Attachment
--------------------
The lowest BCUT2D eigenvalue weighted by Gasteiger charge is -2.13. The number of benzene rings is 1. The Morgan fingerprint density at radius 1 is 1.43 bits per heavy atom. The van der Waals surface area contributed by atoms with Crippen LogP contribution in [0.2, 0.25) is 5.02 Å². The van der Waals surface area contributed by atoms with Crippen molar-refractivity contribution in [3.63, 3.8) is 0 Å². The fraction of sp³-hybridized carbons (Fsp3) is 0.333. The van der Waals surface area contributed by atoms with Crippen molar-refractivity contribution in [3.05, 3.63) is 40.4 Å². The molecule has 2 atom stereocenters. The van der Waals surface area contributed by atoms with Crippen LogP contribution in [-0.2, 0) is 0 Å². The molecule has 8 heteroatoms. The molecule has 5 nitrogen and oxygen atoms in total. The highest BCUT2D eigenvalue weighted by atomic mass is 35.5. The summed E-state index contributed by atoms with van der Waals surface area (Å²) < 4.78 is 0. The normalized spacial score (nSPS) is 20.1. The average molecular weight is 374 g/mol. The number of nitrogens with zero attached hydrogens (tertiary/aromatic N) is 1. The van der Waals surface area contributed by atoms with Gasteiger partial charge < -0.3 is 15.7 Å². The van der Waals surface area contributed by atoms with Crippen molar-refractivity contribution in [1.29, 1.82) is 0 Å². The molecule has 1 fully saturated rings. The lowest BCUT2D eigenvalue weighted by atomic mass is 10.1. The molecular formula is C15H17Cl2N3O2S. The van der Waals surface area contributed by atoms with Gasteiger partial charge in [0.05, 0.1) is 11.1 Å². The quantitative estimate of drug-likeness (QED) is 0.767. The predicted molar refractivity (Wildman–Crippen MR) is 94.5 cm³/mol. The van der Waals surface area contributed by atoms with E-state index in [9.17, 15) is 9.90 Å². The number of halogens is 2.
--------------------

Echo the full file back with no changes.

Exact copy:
The lowest BCUT2D eigenvalue weighted by Gasteiger charge is -2.13. The number of benzene rings is 1. The Morgan fingerprint density at radius 1 is 1.43 bits per heavy atom. The van der Waals surface area contributed by atoms with Crippen LogP contribution in [0.2, 0.25) is 5.02 Å². The van der Waals surface area contributed by atoms with Crippen molar-refractivity contribution in [3.63, 3.8) is 0 Å². The fraction of sp³-hybridized carbons (Fsp3) is 0.333. The van der Waals surface area contributed by atoms with Crippen molar-refractivity contribution in [3.05, 3.63) is 40.4 Å². The molecule has 2 atom stereocenters. The van der Waals surface area contributed by atoms with Crippen LogP contribution in [-0.2, 0) is 0 Å². The molecule has 8 heteroatoms. The molecule has 5 nitrogen and oxygen atoms in total. The highest BCUT2D eigenvalue weighted by atomic mass is 35.5. The summed E-state index contributed by atoms with van der Waals surface area (Å²) < 4.78 is 0. The normalized spacial score (nSPS) is 20.1. The average molecular weight is 374 g/mol. The number of nitrogens with zero attached hydrogens (tertiary/aromatic N) is 1. The van der Waals surface area contributed by atoms with Gasteiger partial charge < -0.3 is 15.7 Å². The van der Waals surface area contributed by atoms with Crippen molar-refractivity contribution in [1.29, 1.82) is 0 Å². The molecule has 1 fully saturated rings. The lowest BCUT2D eigenvalue weighted by atomic mass is 10.1. The molecular formula is C15H17Cl2N3O2S. The van der Waals surface area contributed by atoms with Gasteiger partial charge in [0.05, 0.1) is 11.1 Å². The quantitative estimate of drug-likeness (QED) is 0.767. The predicted molar refractivity (Wildman–Crippen MR) is 94.5 cm³/mol. The van der Waals surface area contributed by atoms with E-state index in [9.17, 15) is 9.90 Å². The number of halogens is 2.